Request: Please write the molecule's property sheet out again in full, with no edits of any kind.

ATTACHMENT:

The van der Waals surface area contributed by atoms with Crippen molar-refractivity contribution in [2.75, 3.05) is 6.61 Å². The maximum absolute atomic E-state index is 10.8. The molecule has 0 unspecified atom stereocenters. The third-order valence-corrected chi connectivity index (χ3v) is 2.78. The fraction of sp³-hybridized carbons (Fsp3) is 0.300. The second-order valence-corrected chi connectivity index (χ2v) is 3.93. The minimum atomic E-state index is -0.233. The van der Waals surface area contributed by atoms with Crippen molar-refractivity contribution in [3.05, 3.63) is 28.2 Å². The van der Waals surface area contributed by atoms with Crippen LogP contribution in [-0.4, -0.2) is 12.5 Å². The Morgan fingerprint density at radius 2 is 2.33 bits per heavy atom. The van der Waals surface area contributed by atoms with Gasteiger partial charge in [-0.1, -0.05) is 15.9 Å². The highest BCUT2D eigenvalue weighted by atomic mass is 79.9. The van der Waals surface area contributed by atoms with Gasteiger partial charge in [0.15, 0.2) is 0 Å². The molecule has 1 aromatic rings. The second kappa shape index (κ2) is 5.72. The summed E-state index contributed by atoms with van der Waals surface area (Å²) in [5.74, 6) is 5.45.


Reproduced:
The van der Waals surface area contributed by atoms with Crippen molar-refractivity contribution in [2.75, 3.05) is 6.61 Å². The maximum absolute atomic E-state index is 10.8. The molecule has 0 unspecified atom stereocenters. The third-order valence-corrected chi connectivity index (χ3v) is 2.78. The fraction of sp³-hybridized carbons (Fsp3) is 0.300. The second-order valence-corrected chi connectivity index (χ2v) is 3.93. The minimum atomic E-state index is -0.233. The van der Waals surface area contributed by atoms with Crippen molar-refractivity contribution in [3.05, 3.63) is 28.2 Å². The van der Waals surface area contributed by atoms with Crippen LogP contribution in [-0.4, -0.2) is 12.5 Å². The Morgan fingerprint density at radius 2 is 2.33 bits per heavy atom. The van der Waals surface area contributed by atoms with Gasteiger partial charge in [-0.1, -0.05) is 15.9 Å². The highest BCUT2D eigenvalue weighted by atomic mass is 79.9. The van der Waals surface area contributed by atoms with Gasteiger partial charge in [0.15, 0.2) is 0 Å². The molecule has 1 aromatic rings. The second kappa shape index (κ2) is 5.72. The summed E-state index contributed by atoms with van der Waals surface area (Å²) in [5.74, 6) is 5.45.